There's been a lot of research about self-compassion. This isn't just some like hippie-dippie thing that feels nice. It's actually been researched a fair amount. The two folks that I always like to acknowledge for their really groundbreaking work in this area are Kristin Neff, who's in Texas, and Christopher Germer, who's in Massachusetts. What we know is that higher levels of self-compassion have been linked with decreased anxiety and depression, increased happiness and resilience, stronger relationships, and healthier behavior.
When I think about the benefits of self-compassion specifically for parenting, I have boiled it down to what I call the four C’s. You are calmer when you are not struggling with some little evil gremlin inside your own brain constantly berating you. Imagine if you were going into a job every day where your boss just followed you around and pointed out every single thing you were doing wrong. You would be a freaking mess at that job, right? And yet, so many of us think we should be able to parent well under the same circumstances when we're doing that to ourselves all day. And it's just not possible.
We can also see things with a lot more clarity. Here's a great example that I use in the book. When my daughters were little, I took them to the town fair. We spent the day going on the big jumpy slides and rides. And then around one o'clock, my daughter started absolutely melting down. She's just losing her shit. She's crying, she's whining. And I just flip out internally. I am like, “What the hell? We have given this kid everything she wanted. She's such a spoiled brat. I'm totally screwing up parenting. I'm just overindulging her.” I very quickly turned this into a referendum on my shitty parenting.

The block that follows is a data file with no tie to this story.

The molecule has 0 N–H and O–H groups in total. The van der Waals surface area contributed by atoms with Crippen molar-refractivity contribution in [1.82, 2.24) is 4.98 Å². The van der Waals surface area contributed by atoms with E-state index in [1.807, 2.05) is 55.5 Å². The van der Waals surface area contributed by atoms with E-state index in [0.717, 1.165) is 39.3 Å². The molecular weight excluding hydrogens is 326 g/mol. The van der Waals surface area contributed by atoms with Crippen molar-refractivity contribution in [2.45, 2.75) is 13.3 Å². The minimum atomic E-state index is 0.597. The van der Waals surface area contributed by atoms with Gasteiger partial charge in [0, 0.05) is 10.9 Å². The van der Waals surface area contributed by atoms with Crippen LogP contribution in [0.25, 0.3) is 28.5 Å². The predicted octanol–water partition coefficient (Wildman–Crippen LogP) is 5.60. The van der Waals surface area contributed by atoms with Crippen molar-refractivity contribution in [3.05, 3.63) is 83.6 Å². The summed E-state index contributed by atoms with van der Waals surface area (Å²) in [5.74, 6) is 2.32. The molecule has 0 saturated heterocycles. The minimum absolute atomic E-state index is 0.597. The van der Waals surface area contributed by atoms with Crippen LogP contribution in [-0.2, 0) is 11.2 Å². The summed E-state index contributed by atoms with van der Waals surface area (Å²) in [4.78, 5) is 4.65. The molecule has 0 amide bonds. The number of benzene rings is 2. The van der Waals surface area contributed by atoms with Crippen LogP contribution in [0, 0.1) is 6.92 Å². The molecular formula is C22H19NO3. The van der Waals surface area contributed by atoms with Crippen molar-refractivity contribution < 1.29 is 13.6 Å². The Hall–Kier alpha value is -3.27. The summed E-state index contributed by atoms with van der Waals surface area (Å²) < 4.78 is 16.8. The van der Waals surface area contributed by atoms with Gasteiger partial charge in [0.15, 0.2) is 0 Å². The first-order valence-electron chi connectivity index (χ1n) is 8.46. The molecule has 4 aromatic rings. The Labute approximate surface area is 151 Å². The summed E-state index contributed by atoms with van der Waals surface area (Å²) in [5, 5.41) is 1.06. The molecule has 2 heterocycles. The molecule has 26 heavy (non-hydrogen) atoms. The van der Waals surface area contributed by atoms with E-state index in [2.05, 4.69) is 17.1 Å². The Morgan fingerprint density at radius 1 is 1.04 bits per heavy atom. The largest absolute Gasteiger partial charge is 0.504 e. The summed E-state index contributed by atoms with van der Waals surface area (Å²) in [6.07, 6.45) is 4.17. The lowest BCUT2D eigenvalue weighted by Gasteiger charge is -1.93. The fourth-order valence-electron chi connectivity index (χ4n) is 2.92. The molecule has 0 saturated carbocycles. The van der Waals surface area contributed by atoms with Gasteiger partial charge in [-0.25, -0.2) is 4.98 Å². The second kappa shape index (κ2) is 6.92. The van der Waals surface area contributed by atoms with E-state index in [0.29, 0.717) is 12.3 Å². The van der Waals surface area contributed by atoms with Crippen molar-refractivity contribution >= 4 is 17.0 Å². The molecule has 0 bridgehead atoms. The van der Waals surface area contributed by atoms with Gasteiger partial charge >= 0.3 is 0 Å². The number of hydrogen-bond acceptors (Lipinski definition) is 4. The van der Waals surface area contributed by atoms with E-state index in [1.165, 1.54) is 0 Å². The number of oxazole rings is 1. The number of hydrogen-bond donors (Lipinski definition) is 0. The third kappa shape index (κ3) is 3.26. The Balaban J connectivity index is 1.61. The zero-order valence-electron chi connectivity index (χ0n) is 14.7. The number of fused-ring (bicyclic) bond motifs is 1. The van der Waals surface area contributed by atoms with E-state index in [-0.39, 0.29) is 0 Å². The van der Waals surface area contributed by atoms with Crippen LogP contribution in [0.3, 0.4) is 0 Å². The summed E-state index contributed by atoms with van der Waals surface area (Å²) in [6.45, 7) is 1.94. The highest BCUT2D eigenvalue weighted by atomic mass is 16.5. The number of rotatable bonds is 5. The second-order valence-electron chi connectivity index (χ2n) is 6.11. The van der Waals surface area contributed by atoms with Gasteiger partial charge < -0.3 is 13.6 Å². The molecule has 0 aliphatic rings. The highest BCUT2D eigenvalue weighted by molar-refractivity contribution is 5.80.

And then, for some reason, and I don't really remember how or why this happened, but my thinking switched to curiosity, which is one of the core practices of self-compassion. Somehow I started going: “Okay, hang on. What's going on with this kid? What is happening?” And suddenly I realized that in the midst of all the fun we were having, I forgot to give her lunch. And she was still so young, maybe four years old. She didn't really have the awareness of when she was hungry. And the meltdown was just because she was hungry. And once we got her food, she perked up and came back to her normal self. Self-compassion helps you think more clearly about situations because instead of getting lost in this fog of self-deprecation, you can look at a scene, get curious about it and really think clearly about it.